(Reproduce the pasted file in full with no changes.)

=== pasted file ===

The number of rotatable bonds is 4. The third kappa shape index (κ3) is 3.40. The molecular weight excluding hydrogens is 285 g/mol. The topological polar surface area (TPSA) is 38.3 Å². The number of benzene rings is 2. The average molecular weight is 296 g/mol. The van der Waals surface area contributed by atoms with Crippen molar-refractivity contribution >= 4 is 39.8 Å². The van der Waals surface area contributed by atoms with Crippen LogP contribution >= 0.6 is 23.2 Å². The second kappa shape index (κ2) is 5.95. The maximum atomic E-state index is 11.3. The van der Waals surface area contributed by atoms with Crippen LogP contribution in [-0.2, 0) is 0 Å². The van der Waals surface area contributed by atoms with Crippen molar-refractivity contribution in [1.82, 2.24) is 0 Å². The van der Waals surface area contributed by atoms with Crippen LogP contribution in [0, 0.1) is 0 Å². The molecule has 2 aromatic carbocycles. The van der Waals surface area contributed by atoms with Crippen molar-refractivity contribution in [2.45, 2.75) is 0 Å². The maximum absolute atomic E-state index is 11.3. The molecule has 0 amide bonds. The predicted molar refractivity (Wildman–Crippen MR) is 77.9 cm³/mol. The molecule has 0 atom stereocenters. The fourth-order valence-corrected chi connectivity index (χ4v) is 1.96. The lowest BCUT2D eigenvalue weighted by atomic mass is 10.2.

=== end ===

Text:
The number of rotatable bonds is 4. The third kappa shape index (κ3) is 3.40. The molecular weight excluding hydrogens is 285 g/mol. The topological polar surface area (TPSA) is 38.3 Å². The number of benzene rings is 2. The average molecular weight is 296 g/mol. The van der Waals surface area contributed by atoms with Crippen molar-refractivity contribution >= 4 is 39.8 Å². The van der Waals surface area contributed by atoms with Crippen LogP contribution >= 0.6 is 23.2 Å². The second kappa shape index (κ2) is 5.95. The maximum atomic E-state index is 11.3. The van der Waals surface area contributed by atoms with Crippen LogP contribution in [-0.2, 0) is 0 Å². The van der Waals surface area contributed by atoms with Crippen molar-refractivity contribution in [1.82, 2.24) is 0 Å². The van der Waals surface area contributed by atoms with Crippen LogP contribution in [0, 0.1) is 0 Å². The molecule has 2 aromatic carbocycles. The van der Waals surface area contributed by atoms with Crippen molar-refractivity contribution in [2.45, 2.75) is 0 Å². The maximum absolute atomic E-state index is 11.3. The molecule has 0 amide bonds. The predicted molar refractivity (Wildman–Crippen MR) is 77.9 cm³/mol. The molecule has 0 atom stereocenters. The fourth-order valence-corrected chi connectivity index (χ4v) is 1.96. The lowest BCUT2D eigenvalue weighted by atomic mass is 10.2.